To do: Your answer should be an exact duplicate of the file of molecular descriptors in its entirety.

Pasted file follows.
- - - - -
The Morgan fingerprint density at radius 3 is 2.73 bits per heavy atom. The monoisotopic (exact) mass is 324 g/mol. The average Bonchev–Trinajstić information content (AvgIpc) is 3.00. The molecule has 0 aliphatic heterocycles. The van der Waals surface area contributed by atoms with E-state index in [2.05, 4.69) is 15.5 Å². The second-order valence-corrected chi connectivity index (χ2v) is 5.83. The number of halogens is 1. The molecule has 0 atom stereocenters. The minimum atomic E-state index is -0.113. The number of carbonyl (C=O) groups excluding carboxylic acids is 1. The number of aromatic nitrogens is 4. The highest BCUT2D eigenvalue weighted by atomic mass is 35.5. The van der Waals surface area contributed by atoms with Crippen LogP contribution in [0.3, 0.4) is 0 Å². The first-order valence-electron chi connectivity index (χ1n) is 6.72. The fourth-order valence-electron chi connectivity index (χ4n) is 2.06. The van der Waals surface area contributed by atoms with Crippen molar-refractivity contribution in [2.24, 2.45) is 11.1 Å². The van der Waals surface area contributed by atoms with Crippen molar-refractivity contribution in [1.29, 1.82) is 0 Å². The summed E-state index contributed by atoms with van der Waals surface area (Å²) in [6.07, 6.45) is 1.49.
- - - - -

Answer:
The Morgan fingerprint density at radius 3 is 2.73 bits per heavy atom. The monoisotopic (exact) mass is 324 g/mol. The average Bonchev–Trinajstić information content (AvgIpc) is 3.00. The molecule has 0 aliphatic heterocycles. The van der Waals surface area contributed by atoms with E-state index in [2.05, 4.69) is 15.5 Å². The second-order valence-corrected chi connectivity index (χ2v) is 5.83. The number of halogens is 1. The molecule has 0 atom stereocenters. The minimum atomic E-state index is -0.113. The number of carbonyl (C=O) groups excluding carboxylic acids is 1. The number of aromatic nitrogens is 4. The highest BCUT2D eigenvalue weighted by atomic mass is 35.5. The van der Waals surface area contributed by atoms with Crippen LogP contribution in [0.3, 0.4) is 0 Å². The first-order valence-electron chi connectivity index (χ1n) is 6.72. The fourth-order valence-electron chi connectivity index (χ4n) is 2.06. The van der Waals surface area contributed by atoms with Crippen molar-refractivity contribution in [2.24, 2.45) is 11.1 Å². The van der Waals surface area contributed by atoms with Crippen molar-refractivity contribution in [1.29, 1.82) is 0 Å². The summed E-state index contributed by atoms with van der Waals surface area (Å²) in [6.07, 6.45) is 1.49.